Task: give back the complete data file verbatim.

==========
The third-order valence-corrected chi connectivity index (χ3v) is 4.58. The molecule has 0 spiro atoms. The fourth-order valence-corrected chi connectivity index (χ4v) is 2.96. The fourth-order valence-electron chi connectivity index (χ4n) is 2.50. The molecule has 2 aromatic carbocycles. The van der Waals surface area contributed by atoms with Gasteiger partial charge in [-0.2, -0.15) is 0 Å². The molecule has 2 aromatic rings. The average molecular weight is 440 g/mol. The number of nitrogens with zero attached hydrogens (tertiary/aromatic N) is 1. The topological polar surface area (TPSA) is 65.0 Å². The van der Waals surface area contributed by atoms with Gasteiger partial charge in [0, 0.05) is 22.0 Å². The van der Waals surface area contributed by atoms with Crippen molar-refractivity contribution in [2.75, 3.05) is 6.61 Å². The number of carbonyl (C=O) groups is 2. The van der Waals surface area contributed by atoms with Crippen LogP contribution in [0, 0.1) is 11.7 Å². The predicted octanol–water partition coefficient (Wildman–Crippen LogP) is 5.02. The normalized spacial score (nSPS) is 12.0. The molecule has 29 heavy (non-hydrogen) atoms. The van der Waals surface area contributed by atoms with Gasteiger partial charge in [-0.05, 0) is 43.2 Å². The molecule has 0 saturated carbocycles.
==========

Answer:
The third-order valence-corrected chi connectivity index (χ3v) is 4.58. The molecule has 0 spiro atoms. The fourth-order valence-corrected chi connectivity index (χ4v) is 2.96. The fourth-order valence-electron chi connectivity index (χ4n) is 2.50. The molecule has 2 aromatic carbocycles. The van der Waals surface area contributed by atoms with Gasteiger partial charge in [-0.2, -0.15) is 0 Å². The molecule has 2 aromatic rings. The average molecular weight is 440 g/mol. The number of nitrogens with zero attached hydrogens (tertiary/aromatic N) is 1. The topological polar surface area (TPSA) is 65.0 Å². The van der Waals surface area contributed by atoms with Gasteiger partial charge in [0, 0.05) is 22.0 Å². The van der Waals surface area contributed by atoms with Crippen molar-refractivity contribution in [2.75, 3.05) is 6.61 Å². The number of carbonyl (C=O) groups is 2. The van der Waals surface area contributed by atoms with Crippen LogP contribution in [0, 0.1) is 11.7 Å². The predicted octanol–water partition coefficient (Wildman–Crippen LogP) is 5.02. The normalized spacial score (nSPS) is 12.0. The molecule has 29 heavy (non-hydrogen) atoms. The van der Waals surface area contributed by atoms with Gasteiger partial charge in [-0.05, 0) is 43.2 Å². The molecule has 0 saturated carbocycles.